by David “The Maven” Chicotsky
In many aspects, poker players are predictable. Players’ general characteristics generally don’t differ greatly. Take 100 novices, show them the absolute basics, and let them play for a couple of months. When viewing their play, general patterns will emerge. The term, “ABC player,” gets thrown around often, but it’s really true that the vast majority of people who sit down at a poker table have a tendency to play along conventional lines. So what are some unconventional lines we can take in tournaments, and how we can use them to our advantage?
A great example of an unconventional line is the limpraise, especially from early position. The vast majority of the time, when a player limp-raises, they hold a premium hand. When I think about unconventional lines in No Limit Texas Hold ‘Em tournaments, limp-raising with less than premium hands comes to mind.
Pairings like 10/9s or ace-rag-suited can be used to represent truly premium hands like aces and kings by limpraising against aggressive opponents who you believe are simply picking on a limper. It’s possible to initially limp in with a big stack in middle position with the intention of seeing a flop, only to be raised and isolated by a LAG player. If you’ve built up a tight image, this could be a good time to make such a limp-raise play.
Another option would be to simply call and checkraise if you miss the flop. The point here is to distinguish between the typical play that most people would make in a certain situation (like just calling the raise pre-flop, evaluating the flop and check-folding if you miss), and the other plays that are your possible options.
What are some other unconventional lines to consider? Maybe calling a turn bet in position with a light hand, from middle-pair to air, with the intention of raising the river. How often is someone on a stone cold float on the turn, only to bluff-raise their opponent on the river? It’s probably not very often. Just like with limp-raising pre-flop with less than premium hands, the real power of the move is just how often your opponent will believe you to have the range of hands you are representing rather than the true hand you are holding.
When it comes to bluffing, we want to try and identify spots where our competitors won’t expect a bluff. Very rarely does someone limp-raise from early position with air pre-flop, but the exact opposite is true of a flop continuation bet. These days especially, simply raising in position and continuation-betting on the flop once it’s checked to you won’t be enough to allow you to constantly accumulate chips. Opponents are folding less often to the most conventional plays like flop continuation-bets, forcing us as players to mix in more unconventional lines as well.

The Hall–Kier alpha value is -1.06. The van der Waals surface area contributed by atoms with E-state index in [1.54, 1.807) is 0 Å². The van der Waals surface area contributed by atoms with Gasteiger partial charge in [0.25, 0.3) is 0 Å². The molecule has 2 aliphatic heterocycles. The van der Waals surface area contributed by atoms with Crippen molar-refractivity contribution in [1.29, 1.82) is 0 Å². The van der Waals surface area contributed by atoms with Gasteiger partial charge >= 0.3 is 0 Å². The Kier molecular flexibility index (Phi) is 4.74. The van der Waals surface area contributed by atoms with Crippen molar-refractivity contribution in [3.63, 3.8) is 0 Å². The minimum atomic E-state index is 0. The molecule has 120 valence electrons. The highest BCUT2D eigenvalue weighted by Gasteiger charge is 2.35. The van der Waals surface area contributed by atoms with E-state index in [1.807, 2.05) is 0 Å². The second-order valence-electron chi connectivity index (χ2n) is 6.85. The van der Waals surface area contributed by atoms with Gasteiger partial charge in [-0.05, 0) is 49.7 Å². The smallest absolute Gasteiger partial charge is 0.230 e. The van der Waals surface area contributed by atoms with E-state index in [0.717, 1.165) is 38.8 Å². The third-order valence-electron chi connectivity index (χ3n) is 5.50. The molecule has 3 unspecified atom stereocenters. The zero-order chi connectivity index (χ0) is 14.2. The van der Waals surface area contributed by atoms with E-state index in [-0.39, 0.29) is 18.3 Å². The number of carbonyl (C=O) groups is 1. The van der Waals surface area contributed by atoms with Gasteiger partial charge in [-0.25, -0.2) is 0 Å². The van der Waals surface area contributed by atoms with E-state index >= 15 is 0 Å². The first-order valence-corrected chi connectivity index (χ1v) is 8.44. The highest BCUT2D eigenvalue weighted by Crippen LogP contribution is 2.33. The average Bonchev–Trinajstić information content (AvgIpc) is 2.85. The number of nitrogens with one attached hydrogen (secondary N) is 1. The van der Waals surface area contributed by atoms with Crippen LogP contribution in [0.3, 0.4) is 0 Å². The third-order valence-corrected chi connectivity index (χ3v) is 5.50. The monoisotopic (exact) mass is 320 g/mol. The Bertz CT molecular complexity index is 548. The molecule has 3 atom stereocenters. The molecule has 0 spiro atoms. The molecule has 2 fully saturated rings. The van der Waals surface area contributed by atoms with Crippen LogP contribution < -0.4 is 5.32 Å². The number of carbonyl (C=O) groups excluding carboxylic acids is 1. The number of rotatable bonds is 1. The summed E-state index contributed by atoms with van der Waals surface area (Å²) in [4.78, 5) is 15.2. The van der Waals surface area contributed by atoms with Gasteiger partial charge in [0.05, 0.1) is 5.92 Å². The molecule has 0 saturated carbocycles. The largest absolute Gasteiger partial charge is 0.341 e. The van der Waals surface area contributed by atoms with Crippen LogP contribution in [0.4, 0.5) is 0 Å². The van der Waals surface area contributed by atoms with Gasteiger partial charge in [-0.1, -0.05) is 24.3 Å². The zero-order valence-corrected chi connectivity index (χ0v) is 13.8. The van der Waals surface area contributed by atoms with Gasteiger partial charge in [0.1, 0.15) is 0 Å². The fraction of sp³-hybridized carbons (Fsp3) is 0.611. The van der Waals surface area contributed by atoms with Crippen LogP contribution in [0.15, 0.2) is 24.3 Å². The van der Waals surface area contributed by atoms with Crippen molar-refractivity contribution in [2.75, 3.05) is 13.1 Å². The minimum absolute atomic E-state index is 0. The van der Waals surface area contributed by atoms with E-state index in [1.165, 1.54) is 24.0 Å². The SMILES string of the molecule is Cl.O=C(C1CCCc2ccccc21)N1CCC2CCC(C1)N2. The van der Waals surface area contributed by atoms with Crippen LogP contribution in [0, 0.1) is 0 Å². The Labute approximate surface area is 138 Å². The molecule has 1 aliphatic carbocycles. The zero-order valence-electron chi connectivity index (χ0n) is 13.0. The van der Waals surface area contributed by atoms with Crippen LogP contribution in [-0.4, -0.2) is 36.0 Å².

Along with flop continuation-bets garnering less respect, the less conventional lines we employ will undoubtedly include double and triple barreling post-flop. If you’re able to take down more pots post-flop with marginal holdings, you’ll be going to showdown less often. By going to showdown less often, you’re essentially trading hand-strength equity for fold-equity.
A little bit of experimentation goes a long way in this game. Finding new ways to pick up chips against your opponents will help you in your goal of building bigger chip stacks in tournaments. Remember, especially with tournament poker and the associated progressive payouts, there are certain times when taking on extra risk is rewarded. When you set out to play poker, try to find spots where you can work an unconventional line into your normal game plan.
David “The Maven” Chicotsky is the 2008 Online Player of the Year and a former No. 1 ranked online tournament poker player. He is also an experienced poker coach and can be reached at TheMavenTraining.com.